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Morning Rounds Shraddha Chakradhar

Charting the coronavirus pandemic over the next 12 months — and beyond


(Mike Reddy for STAT)

What does the future of the pandemic in the U.S. look like? It's the question everyone —from people trying to plan vacations to experts trying to issue public health guidance — has been trying to answer for the past seven months. In a sweeping new project, STAT's Andrew Joseph takes a look at 30 turning points that could change the pandemic's trajectory or offer a barometer of the response, from how Trump talks about Covid-19 during the first presidential debate this month to what the late-stage data from vaccine trials will look like if they emerge in December. This road map is informed by interviews with dozens of experts, including public leaders like Anthony Fauci, frontline workers in hospitals and schools, and epidemiologists. See what the months ahead might look like here

Nearly 160 countries join global effort for a Covid-19 vaccine

A total of 156 countries — representing 64% of the world's population — are now a part of the global collaborative aimed at ensuring accelerated access to Covid-19 vaccines. Missing from the list are the U.S. — which had previously indicated it would not take part in the COVAX facility —  along with Russia and China. The COVAX facility hopes to purchase 2 billion doses of a viable Covid-19 vaccine by the end of 2021. So far, 64 high-income nations have signed on to COVAX. While their participation will be crucial to help fund the effort, WHO Director-General Tedros Adhanom Ghebreyesus said “working together through the COVAX Facility is not charity, it’s in every country’s own best interests to control the pandemic and accelerate the global economic recovery." 

New Mexico, Colorado top healthiest U.S. communities list

Los Alamos County in New Mexico is the healthiest community in the country, according to this year’s U.S. News & World Report and Aetna Foundation list of the healthiest communities. Here’s a closer look at the rankings:

  • The design: This year's rankings looked at 3,000 U.S. communities and assessed them across 84 metrics, including access to health care, food availability, and housing affordability. 
  • The findings: Los Alamos County in New Mexico earned the top spot this year, pushing last year's winner of Douglas County, Colo. to second. Two other Colorado counties also earned spots among the top five. 
  • A key takeaway: This year's analysis also found that the healthier the community, the lower the Covid-19 infection case rate. Los Alamos County's infection rate has been among the 100 lowest, while the 500 healthiest communities have had an overall case rate that's 40% lower than the other communities included in this year's rankings.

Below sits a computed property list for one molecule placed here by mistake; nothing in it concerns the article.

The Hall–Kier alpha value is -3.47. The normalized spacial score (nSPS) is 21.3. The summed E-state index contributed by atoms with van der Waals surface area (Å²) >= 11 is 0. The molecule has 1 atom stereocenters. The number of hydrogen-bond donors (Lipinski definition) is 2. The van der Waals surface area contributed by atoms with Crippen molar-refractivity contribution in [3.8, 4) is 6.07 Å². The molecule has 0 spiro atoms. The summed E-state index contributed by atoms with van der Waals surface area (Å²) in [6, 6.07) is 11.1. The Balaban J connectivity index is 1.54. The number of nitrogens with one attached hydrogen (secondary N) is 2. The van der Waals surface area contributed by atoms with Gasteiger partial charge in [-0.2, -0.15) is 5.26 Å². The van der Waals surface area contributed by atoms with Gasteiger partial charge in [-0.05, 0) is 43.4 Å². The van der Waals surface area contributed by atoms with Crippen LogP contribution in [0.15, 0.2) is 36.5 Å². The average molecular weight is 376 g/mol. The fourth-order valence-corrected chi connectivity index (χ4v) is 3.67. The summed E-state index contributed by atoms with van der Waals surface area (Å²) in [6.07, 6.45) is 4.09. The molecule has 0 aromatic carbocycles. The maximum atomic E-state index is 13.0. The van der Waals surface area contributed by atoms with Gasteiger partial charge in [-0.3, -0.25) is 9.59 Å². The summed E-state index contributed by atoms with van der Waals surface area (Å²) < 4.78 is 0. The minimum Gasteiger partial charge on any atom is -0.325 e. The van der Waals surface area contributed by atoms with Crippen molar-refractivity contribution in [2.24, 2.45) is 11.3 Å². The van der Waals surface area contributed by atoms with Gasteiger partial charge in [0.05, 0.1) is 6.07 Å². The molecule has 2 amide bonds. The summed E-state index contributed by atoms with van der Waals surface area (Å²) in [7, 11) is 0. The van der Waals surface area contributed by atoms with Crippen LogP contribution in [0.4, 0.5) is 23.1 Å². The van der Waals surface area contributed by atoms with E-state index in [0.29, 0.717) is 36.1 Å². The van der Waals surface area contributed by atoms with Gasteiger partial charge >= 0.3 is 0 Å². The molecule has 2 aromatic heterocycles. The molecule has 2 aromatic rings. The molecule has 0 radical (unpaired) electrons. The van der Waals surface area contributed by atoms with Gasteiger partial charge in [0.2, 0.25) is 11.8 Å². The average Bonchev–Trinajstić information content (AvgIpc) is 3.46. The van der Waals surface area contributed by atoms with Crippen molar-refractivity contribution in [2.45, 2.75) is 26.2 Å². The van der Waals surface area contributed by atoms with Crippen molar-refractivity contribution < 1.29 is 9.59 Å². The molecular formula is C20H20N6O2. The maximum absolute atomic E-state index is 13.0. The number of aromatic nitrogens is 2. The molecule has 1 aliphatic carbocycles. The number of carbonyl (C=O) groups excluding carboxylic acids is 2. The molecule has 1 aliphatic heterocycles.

Inside STAT: Biden toes the line on Covid-19 vaccine messaging

The current path to a Covid-19 vaccine is posing a conundrum for Democrats. Some lawmakers, including Democratic vice presidential pick Kamala Harris, have expressed support for vaccinations. But they've also said they don't trust President Trump or his process for getting a Covid-19 vaccine approved before the election, citing instances when they say Trump has disregarded the advice of government scientists and pushed treatments not backed by strong data. Republican lawmakers were quick to label Harris and others who expressed skepticism as "anti-vaxxers." Now, the Biden campaign is doubling down to say any Covid-19 vaccine will have to earn endorsement from apolitical scientists and outside experts before the U.S. public can be encouraged to get it. STAT's Lev Facher has more here

Many kids with mental health concerns don't get appropriate or timely care



A new national study finds that many kids don't get the appropriate follow-up care soon after an initial insurance claim for a mental health condition. The study included data from more than two million children covered by Blue Cross Blue Shield. Of the more than 200,000 children in the study with at least one mental health claim, nearly 30% didn't get any follow-up treatment in the three months after an initial claim. Of those who were prescribed medication, 45% were given drugs that could be addictive or that were not FDA-approved for use in children. The analysis also found having more psychiatrists in the child's zip code increased the likelihood of medication treatment, while more therapists in the area increased the chances of therapy alone. 

In-hospital deaths from alcohol use disorder has decreased in the past two decades

Hospital deaths among people with alcohol use disorder have dropped by more than a quarter since 1998, according to new research that examined in-patient hospital data from 1998 to 2016. Experts found that although there was a small increase in the number of people hospitalized for alcohol use disorder, the mortality rate of these patients per 100,000 insurance claims fell by 28% during that time. One caveat: The study only looked at those with a primary diagnosis of alcohol use disorder, so patients with the condition but with other primary diagnoses could have been missed. 

What to read around the web today

  • A notorious Covid troll actually works for Dr. Fauci's agency. The Daily Beast
  • The Lancet changes editorial policy after hydroxychloroquine Covid study retraction. The Guardian
  • Foreign masks, fear and a fake certification: Staff at CSL Plasma say conditions at donation centers aren’t safe. ProPublica
  • Gasping for air: Autopsies reveal troubling effects of lethal injection. NPR
  • CDC deletes new guidance saying COVID-19 can spread beyond 6 feet. The Boston Globe

Thanks for reading! More tomorrow,

Shraddha

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Tuesday, September 22, 2020

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